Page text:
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Clinical severity of pediatric respiratory illness with enterovirus D68 compared with rhinovirus or other enterovirus genotypes [Research]


Enterovirus D68 (EV-D68) resulted in a reported increase in the number of children needing hospital or critical care admission because of respiratory insufficiency during 2014. It remains unclear, however, whether EV-D68 infections were more severe than rhinovirus or non–EV-D68 enterovirus infections.


We evaluated consecutive children presenting to a pediatric hospital between Aug. 1 and Oct. 31, 2014, with positive nasopharyngeal swabs for rhinovirus or enterovirus that were sent automatically for EV-D68 testing. We compared characteristics and outcomes of patients with EV-D68 with those with rhinovirus or non–EV-D68 enterovirus in a matched cohort study.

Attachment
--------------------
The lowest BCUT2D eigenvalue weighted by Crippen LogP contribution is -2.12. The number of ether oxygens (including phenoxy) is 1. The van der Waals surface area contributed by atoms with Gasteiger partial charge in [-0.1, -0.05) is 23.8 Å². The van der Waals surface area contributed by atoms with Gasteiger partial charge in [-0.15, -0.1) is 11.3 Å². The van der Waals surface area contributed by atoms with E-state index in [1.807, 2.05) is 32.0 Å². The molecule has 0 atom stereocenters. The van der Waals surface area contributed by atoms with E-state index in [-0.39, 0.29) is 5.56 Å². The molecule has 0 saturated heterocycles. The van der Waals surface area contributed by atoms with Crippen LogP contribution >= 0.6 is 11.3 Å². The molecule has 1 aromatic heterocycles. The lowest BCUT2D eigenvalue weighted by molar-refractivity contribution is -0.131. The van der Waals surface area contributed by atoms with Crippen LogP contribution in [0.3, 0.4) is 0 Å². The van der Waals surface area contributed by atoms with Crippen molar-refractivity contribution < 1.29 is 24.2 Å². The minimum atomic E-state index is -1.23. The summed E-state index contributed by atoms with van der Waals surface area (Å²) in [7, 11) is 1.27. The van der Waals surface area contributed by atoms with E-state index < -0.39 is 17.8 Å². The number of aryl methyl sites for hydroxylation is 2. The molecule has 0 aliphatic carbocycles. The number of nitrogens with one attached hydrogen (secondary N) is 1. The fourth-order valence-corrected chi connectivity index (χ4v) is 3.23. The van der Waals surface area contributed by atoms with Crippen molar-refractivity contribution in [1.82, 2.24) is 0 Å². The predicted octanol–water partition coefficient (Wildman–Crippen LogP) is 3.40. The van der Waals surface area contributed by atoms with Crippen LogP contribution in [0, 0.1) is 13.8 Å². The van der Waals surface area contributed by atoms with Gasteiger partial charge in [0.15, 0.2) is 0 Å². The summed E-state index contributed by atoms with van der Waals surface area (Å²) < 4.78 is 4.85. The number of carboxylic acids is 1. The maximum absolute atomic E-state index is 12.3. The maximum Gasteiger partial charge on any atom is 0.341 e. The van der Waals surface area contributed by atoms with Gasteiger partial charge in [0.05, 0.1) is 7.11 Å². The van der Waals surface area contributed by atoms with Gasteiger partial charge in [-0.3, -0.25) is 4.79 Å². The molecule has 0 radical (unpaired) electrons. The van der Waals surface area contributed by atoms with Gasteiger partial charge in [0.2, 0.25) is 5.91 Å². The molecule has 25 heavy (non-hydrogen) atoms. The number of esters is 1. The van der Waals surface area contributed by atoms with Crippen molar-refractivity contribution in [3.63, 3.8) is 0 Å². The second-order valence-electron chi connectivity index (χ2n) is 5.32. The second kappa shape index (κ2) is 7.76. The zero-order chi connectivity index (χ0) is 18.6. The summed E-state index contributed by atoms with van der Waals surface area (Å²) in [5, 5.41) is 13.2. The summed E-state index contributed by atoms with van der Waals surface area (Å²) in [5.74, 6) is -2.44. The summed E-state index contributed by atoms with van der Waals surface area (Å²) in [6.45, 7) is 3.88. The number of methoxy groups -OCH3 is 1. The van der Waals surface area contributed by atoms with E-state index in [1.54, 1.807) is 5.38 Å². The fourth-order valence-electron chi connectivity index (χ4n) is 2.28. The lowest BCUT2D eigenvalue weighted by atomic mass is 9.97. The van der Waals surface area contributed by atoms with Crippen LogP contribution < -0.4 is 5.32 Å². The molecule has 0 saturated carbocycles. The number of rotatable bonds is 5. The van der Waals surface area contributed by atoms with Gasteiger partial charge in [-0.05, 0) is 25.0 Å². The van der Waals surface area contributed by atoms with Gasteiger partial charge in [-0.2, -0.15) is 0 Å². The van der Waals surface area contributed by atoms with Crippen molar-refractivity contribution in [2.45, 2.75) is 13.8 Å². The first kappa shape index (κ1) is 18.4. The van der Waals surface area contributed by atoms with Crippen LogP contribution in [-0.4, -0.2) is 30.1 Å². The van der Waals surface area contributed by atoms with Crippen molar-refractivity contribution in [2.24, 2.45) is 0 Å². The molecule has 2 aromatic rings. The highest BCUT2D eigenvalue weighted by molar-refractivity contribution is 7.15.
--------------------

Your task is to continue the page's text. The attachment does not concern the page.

A total of 93/297 (31.3%) of rhinovirus or enterovirus samples tested positive for EV-D68, and it was possible to compare 87 matched pairs. Children with EV-D68 infection were more likely to have difficulty breathing (odds ratio [OR] 3.00, 95% confidence interval [CI] 1.47–6.14). There was no significant difference in admission to the critical care unit or death among children with EV-D68 infection compared with those with other rhinovirus or enterovirus infections (adjusted OR 1.47, 95% CI 0.61–3.52). Children with EV-D68 infection were more often admitted to hospital, but not significantly so (adjusted OR 2.29, 95% CI 0.96–5.46).


Enterovirus D68 seems to be a more virulent pulmonary pathogen than rhinovirus or non–EV-D68 enterovirus, but we did not find a significant difference in death or need for critical care.